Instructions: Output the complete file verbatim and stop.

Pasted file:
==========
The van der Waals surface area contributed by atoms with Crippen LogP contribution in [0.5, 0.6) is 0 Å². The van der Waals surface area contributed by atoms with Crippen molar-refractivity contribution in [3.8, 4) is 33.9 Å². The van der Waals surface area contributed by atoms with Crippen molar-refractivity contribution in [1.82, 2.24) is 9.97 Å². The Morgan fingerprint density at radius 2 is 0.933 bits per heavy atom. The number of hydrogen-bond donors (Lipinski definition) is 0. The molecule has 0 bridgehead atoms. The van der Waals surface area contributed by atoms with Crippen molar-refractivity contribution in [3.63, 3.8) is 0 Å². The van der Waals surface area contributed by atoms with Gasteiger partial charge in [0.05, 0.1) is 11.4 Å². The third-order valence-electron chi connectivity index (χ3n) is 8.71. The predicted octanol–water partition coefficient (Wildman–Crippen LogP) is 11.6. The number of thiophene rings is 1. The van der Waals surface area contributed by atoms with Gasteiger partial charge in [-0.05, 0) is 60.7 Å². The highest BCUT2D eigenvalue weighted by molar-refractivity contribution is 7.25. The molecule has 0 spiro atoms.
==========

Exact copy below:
The van der Waals surface area contributed by atoms with Crippen LogP contribution in [0.5, 0.6) is 0 Å². The van der Waals surface area contributed by atoms with Crippen molar-refractivity contribution in [3.8, 4) is 33.9 Å². The van der Waals surface area contributed by atoms with Crippen molar-refractivity contribution in [1.82, 2.24) is 9.97 Å². The Morgan fingerprint density at radius 2 is 0.933 bits per heavy atom. The number of hydrogen-bond donors (Lipinski definition) is 0. The molecule has 0 bridgehead atoms. The van der Waals surface area contributed by atoms with Crippen molar-refractivity contribution in [3.63, 3.8) is 0 Å². The van der Waals surface area contributed by atoms with Gasteiger partial charge in [0.05, 0.1) is 11.4 Å². The third-order valence-electron chi connectivity index (χ3n) is 8.71. The predicted octanol–water partition coefficient (Wildman–Crippen LogP) is 11.6. The number of thiophene rings is 1. The van der Waals surface area contributed by atoms with Gasteiger partial charge in [-0.05, 0) is 60.7 Å². The highest BCUT2D eigenvalue weighted by molar-refractivity contribution is 7.25. The molecule has 0 spiro atoms.